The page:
Theory & Practice of Electromagnetic Design of DC Motors & Actuators
George P. Gogue & Joseph J. Stupak, Jr.
10.1 Types of Motors:
A stepper motor is a controlled rotation device in which the current to the stator coils is switched at a predetermined rate. Even though a stepper motor is basically a brushless dc motor, it allows controlled incremental rotation of that conventional motor. Switching the current to successive coils is controlled by a switching circuit. Torque can be analyzed as it is developed by one coil at a time. Its value depends on the stator and rotor fields and the angle between them. The power angle is, however, dependent on the number of steps/revolution and the type of design of which there are three:
1. Variable reluctance type:
In this type of motor, rotation results from the electromagnetic torque between the teeth of the rotor and the stator. Figure 10.1 shows how energizing one coil can cause the rotor to move half a stator slot-pitch or 15°.
Due to the low inertia of this type of motor, the acceleration time can be very small.
2. Permanent-magnet Type:
The rotor in this type consists of a permanent-magnet which is radially magnetized as shown in Figure 10.2. The magnet increases the inertia of the motor substantially but it also provides a holding torque when the winding is not energized. This provides a sharp contrast with the variable reluctance motor. The developed torque is a combination of the electromagnetic torque and reluctance torque. The step angles in this type can be made smaller than the VR type.
3. Hybrid Type:
A combination of features from the above two types is used in this design to achieve the smallest step angles and highest accuracy possible. Figure 10.3 shows a cross section of this design but does not show the axially magnetized disc magnet around the shaft.
10.2 Torque Characteristics:
Special torque terms are used in stepper motors to describe its unique behavior. Figure 10.4 shows these torque values and operating ranges vs. speed.
The detent torque is only seen in permanent magnet steppers, whereas the holding torque is developed by all types of steppers when the winding is energized. Both above values are at zero speed and usually have a ratio of approximately 1:10. The motor can develop a particular value of torque at a particular speed provided it is within the pull-out torque curve. However, to be able to develop that torque from standstill conditions, only the values within the pull-in torque curve are possible.
The curves in Figure 10.4 above describe the torque developed under continuous running conditions, or over a limited ramping cycle of acceleration and deceleration. However, the stepper motor behavior in response to a one-step command is also important. Rise time and settling time are functions of the motor and load inertias. The over-shoot is also determined in comparison with the step size of the motor. These parameters constitute the step response of a stepper motor as shown in Figure 10.5.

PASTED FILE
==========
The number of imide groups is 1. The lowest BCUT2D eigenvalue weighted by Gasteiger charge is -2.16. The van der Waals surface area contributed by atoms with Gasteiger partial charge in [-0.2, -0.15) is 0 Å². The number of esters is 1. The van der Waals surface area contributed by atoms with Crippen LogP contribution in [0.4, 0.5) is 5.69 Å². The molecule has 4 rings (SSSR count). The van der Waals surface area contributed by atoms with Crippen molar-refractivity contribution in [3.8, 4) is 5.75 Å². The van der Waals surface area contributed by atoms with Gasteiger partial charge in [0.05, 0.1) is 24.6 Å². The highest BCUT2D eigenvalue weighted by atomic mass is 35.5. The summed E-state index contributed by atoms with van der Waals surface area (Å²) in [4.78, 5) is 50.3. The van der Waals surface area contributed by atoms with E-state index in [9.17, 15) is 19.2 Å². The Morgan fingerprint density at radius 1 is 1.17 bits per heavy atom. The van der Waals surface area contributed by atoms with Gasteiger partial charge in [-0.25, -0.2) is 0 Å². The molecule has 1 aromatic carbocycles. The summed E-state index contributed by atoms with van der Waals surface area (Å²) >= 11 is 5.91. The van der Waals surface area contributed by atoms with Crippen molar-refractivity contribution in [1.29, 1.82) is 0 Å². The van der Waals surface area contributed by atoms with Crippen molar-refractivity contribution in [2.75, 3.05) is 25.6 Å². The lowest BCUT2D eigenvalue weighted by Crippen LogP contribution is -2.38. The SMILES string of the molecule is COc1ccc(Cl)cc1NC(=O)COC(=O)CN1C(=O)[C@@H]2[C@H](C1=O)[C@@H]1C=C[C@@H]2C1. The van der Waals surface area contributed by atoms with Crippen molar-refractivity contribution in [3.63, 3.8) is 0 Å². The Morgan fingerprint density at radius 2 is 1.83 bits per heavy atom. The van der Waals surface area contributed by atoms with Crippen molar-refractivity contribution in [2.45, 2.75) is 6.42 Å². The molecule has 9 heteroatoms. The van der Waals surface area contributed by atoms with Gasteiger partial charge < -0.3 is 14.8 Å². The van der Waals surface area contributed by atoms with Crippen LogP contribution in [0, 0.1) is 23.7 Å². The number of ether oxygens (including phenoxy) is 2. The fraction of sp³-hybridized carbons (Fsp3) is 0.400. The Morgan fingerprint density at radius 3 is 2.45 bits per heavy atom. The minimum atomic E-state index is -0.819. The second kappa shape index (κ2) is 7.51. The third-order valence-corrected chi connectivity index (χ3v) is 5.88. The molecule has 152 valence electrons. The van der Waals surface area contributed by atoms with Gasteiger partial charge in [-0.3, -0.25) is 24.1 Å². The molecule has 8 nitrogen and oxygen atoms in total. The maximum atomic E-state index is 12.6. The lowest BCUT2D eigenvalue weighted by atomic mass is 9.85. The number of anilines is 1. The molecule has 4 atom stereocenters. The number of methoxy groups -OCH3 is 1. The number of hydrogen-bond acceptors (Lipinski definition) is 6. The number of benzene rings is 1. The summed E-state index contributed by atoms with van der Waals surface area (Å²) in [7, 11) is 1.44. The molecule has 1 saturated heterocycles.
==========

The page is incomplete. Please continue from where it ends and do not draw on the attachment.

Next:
10.3 Electromagnetic principles:
As seen from the energy considerations of Section 6.2 for a brushless dc motor, half of the energy withdrawn from the source is used for mechanical work and half is stored in the field. This is also true in the stepper motors and Equation (6.10) applies equally well here. Reference 32 gives a detailed description of how this relationship is derived electromagnetically and also in terms of circuit parameters.
The latter yields an expression that in turn is applicable to brushless dc motors also. This expression is based on the fact that the magnetic energy can also be expressed as:
where L is coil inductance.
The force can then be shown to be:
In the relationships above, the general form is based on linear characteristics of the steel. However, in practical designs the steel is operated at levels close to saturation. Going back to Equation (6.13), it can be shown that the change in magnetic energy associated with the movement of the rotor is related to the area under the B/H curve of the material. This is true since the B/H curve is also a curve and the work W done during the rotor movement is:
Two other basic relationships can be used in this analysis:
where dx/dt is the speed of movement of the rotor. This yields the familiar relationship when the B/H characteristics are linear:
But if the steel is saturable, the amount of F becomes considerably more than 1/2 BI and very close to BI. This, however, requires a small air gap between rotor and stator, making the construction of such motors quite difficult. The torque equation for the hybrid stepper motor, which is the most popular motor, is:
The above equation for the torque developed by one phase is based on fundamental relationships. The first term is the conventional relationship between the developed power and developed torque through the speed S. The second term is specific to the variable reluctance type stepper motors in which the coil inductance varies with rotor position. The analysis behind Equation (10.1) for the magnetic energy in the air gap is the same as that for the second term in Equation (10.7).
10.4 Stepper Design Tips:
The general relationship for one or two phase operation of stepper motors is (Reference 33)
When designing the stator and rotor teeth it is useful to remember some of the general guidelines that have been established over the years (References 32 and 34).
1. Tooth width/tooth pitch ratio of about 0.5
2. Slot depth in stator of about half tooth pitch
3. Rotor slot semicircular
4. Stator slot, semicircular or rectangular
5. Air gap range 1 to 2 mils